The Big Shift Is Coming *Update*


I couldn’t have timed this bit of news any better, coming as it does on the heels of the Nissan virtual vehicle dispenser in Second Life: the Mass Customization blog brings word (Link) of what is possibly the first working prototype for a shoe created using one of the technologies most often associated with rapid manufacturing. From the post:

Today, I had the opportunity to have the world’s first working prototype of a totally new shoe concept in my hands: a 100% laser-sintered shoe.

The TNO shoe concept, named ‘Head over Heels’, is the first application of rapid (digital) manufacturing technologies (more about RM) to an entire product in the footwear industry. Such a concept would allow the rapid customization of shoes to a radical extreme – without any of the constraints of conventional custom manufacturing mechanisms like the need for custom lasts, custom cutting of materials, and a new organization of the work process in manufacturing.

Yesterday I listened to NPR’s “Talk of the Nation” radio show which did a rather lengthy piece (Link) on Second Life. What stuck with me after listening to it was the righteous indignation of one caller in particular who wondered how people could waste their time in SL when there were people starving in Africa. Apparently she watches no television and only listens to NPR… and only that show. Apparently she doesn’t go to the movies and has never seen one and has never visited an amusement part (or even gone on vacation). Nor does she seem to comprehend the intricate technological dance between everything from entertainment to warfare that moves things forward. The technology that may someday save her life could be the result of a combination of telepresence made ubiquitous – and thus affordable to the masses – by videogames, and advances in battlefield surgery resulting from streetsmart weapons employed by an insurgency. It’s not pleasant to admit that this is how humankind seems to progress, but that’s how it often works.

What most people don’t seem to appreciate – even if you explain it to them – is that the convergence of virtual worlds and rapid manufacturing technology is going to impact everything. Not just product, but people. And yes, even Africa. Not today or tomorrow, or next week or next month; but within the next one or two decades. These are literally worldchanging technologies that, when brought together, will have an impact that goes well beyond the technology. It will extend into our lives and influence societies at extraordinarily fundamental levels. This, effectively, is the closing chapter on the Industrial Revolution and the beginning of the Replication Revolution. Forget the illegal music and movie downloads, the future is downloadable 3D data used to create products. And that is why I’ve been carrying on debates with people like Cory Doctorow (reLink) and am now posting comments in a discussion with Joi Ito (Link). This is bigger than anything I’ve seen in my lifetime, and the faster everyone wraps their mind around what these two together mean, the easier the Big Shift will be.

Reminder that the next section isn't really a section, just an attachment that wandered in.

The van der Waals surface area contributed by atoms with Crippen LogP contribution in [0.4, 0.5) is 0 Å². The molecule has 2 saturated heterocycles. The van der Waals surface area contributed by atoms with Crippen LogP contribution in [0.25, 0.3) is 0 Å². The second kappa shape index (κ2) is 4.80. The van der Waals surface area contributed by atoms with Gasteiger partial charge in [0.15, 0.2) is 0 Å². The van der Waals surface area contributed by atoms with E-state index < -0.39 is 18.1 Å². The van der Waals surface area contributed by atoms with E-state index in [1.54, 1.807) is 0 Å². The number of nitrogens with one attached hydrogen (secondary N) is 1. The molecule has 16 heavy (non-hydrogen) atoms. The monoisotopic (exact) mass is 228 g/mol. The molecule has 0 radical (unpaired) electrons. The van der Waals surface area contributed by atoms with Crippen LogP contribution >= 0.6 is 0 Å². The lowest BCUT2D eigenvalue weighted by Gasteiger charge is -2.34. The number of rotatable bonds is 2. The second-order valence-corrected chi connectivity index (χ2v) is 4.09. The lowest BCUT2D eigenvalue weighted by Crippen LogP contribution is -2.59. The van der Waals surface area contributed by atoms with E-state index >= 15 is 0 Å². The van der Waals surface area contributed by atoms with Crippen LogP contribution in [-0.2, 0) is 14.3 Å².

Related posts:

The Accomplice

Smiley Face Savvy

Prims Gone Solid

Shorting the Factory Future

RepRap Fabs A RepRap Part

The Obvious Kirkyan Inversion

{Update: For comparison, check out a series of images from a Nike factory showing how shoes are currently manufactured – Link}

{Update 2: Just a note to add that this is getting plenty of traffic, but neither this post nor the Mass Custom post are getting any comments/thoughts – save the one I received from epredator. Makes me wonder.}

{Image source: Mass Customization}

4 thoughts on “The Big Shift Is Coming *Update*

  1. It is certainly the direction this has to take. It is like the two things were waiting for one another isn’t it.
    I nearly bought a 3d printer to put in the garage, but ended up buying Second Life islands instead to be going on with.

  2. Yes. Two sides of three-dimensionality – which have always shared the same common denominators – finally coming together.

    You’re probably better off without the printer. The stuff we have now is more like what dot matrix used to be. I’m content to play with the different variants and their materials.

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